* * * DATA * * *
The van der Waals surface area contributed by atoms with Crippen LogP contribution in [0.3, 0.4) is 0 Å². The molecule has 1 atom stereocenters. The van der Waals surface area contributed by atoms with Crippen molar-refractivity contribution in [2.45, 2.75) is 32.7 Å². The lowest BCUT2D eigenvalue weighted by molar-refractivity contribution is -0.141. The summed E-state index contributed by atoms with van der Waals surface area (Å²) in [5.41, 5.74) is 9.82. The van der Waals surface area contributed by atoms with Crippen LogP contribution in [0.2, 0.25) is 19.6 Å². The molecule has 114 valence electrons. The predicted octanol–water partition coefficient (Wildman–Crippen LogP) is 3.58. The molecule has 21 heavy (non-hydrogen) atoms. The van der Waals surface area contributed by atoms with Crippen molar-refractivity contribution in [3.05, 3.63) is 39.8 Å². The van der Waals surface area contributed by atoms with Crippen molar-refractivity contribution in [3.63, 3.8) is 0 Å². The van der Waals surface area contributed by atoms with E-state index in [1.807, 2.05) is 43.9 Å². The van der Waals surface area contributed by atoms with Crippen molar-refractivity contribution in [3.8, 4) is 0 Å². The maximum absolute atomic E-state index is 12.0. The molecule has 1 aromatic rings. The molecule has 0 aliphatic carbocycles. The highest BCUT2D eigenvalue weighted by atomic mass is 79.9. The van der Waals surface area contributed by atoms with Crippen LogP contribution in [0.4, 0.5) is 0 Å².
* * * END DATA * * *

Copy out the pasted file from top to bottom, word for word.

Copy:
The van der Waals surface area contributed by atoms with Crippen LogP contribution in [0.3, 0.4) is 0 Å². The molecule has 1 atom stereocenters. The van der Waals surface area contributed by atoms with Crippen molar-refractivity contribution in [2.45, 2.75) is 32.7 Å². The lowest BCUT2D eigenvalue weighted by molar-refractivity contribution is -0.141. The summed E-state index contributed by atoms with van der Waals surface area (Å²) in [5.41, 5.74) is 9.82. The van der Waals surface area contributed by atoms with Crippen LogP contribution in [0.2, 0.25) is 19.6 Å². The molecule has 114 valence electrons. The predicted octanol–water partition coefficient (Wildman–Crippen LogP) is 3.58. The molecule has 21 heavy (non-hydrogen) atoms. The van der Waals surface area contributed by atoms with Crippen molar-refractivity contribution in [3.05, 3.63) is 39.8 Å². The van der Waals surface area contributed by atoms with Crippen molar-refractivity contribution in [3.63, 3.8) is 0 Å². The van der Waals surface area contributed by atoms with E-state index in [1.807, 2.05) is 43.9 Å². The van der Waals surface area contributed by atoms with Crippen molar-refractivity contribution in [3.8, 4) is 0 Å². The maximum absolute atomic E-state index is 12.0. The molecule has 1 aromatic rings. The molecule has 0 aliphatic carbocycles. The highest BCUT2D eigenvalue weighted by atomic mass is 79.9. The van der Waals surface area contributed by atoms with Crippen LogP contribution in [0.4, 0.5) is 0 Å².